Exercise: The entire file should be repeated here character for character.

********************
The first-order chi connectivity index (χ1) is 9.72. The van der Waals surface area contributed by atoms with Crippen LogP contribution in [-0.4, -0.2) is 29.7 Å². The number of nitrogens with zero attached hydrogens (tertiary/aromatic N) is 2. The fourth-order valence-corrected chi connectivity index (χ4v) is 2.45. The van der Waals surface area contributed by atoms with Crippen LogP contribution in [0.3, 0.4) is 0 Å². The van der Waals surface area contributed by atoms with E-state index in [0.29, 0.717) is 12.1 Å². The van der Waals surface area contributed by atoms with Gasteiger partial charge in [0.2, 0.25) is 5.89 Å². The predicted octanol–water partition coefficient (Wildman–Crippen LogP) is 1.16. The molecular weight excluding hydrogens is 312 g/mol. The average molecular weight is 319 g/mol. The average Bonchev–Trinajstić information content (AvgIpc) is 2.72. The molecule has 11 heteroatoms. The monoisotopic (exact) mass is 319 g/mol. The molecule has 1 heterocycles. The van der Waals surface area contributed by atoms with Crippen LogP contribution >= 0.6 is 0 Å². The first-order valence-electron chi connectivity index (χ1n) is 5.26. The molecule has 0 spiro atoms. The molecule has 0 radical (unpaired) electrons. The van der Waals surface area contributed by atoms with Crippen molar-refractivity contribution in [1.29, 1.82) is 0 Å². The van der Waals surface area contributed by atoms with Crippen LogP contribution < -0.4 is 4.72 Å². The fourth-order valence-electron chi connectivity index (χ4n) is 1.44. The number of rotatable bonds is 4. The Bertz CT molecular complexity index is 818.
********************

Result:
The first-order chi connectivity index (χ1) is 9.72. The van der Waals surface area contributed by atoms with Crippen LogP contribution in [-0.4, -0.2) is 29.7 Å². The number of nitrogens with zero attached hydrogens (tertiary/aromatic N) is 2. The fourth-order valence-corrected chi connectivity index (χ4v) is 2.45. The van der Waals surface area contributed by atoms with Crippen LogP contribution in [0.3, 0.4) is 0 Å². The van der Waals surface area contributed by atoms with E-state index in [0.29, 0.717) is 12.1 Å². The van der Waals surface area contributed by atoms with Gasteiger partial charge in [0.2, 0.25) is 5.89 Å². The predicted octanol–water partition coefficient (Wildman–Crippen LogP) is 1.16. The molecular weight excluding hydrogens is 312 g/mol. The average molecular weight is 319 g/mol. The average Bonchev–Trinajstić information content (AvgIpc) is 2.72. The molecule has 11 heteroatoms. The monoisotopic (exact) mass is 319 g/mol. The molecule has 1 heterocycles. The van der Waals surface area contributed by atoms with Crippen LogP contribution >= 0.6 is 0 Å². The first-order valence-electron chi connectivity index (χ1n) is 5.26. The molecule has 0 spiro atoms. The molecule has 0 radical (unpaired) electrons. The van der Waals surface area contributed by atoms with Crippen molar-refractivity contribution in [1.29, 1.82) is 0 Å². The van der Waals surface area contributed by atoms with Crippen LogP contribution < -0.4 is 4.72 Å². The fourth-order valence-electron chi connectivity index (χ4n) is 1.44. The number of rotatable bonds is 4. The Bertz CT molecular complexity index is 818.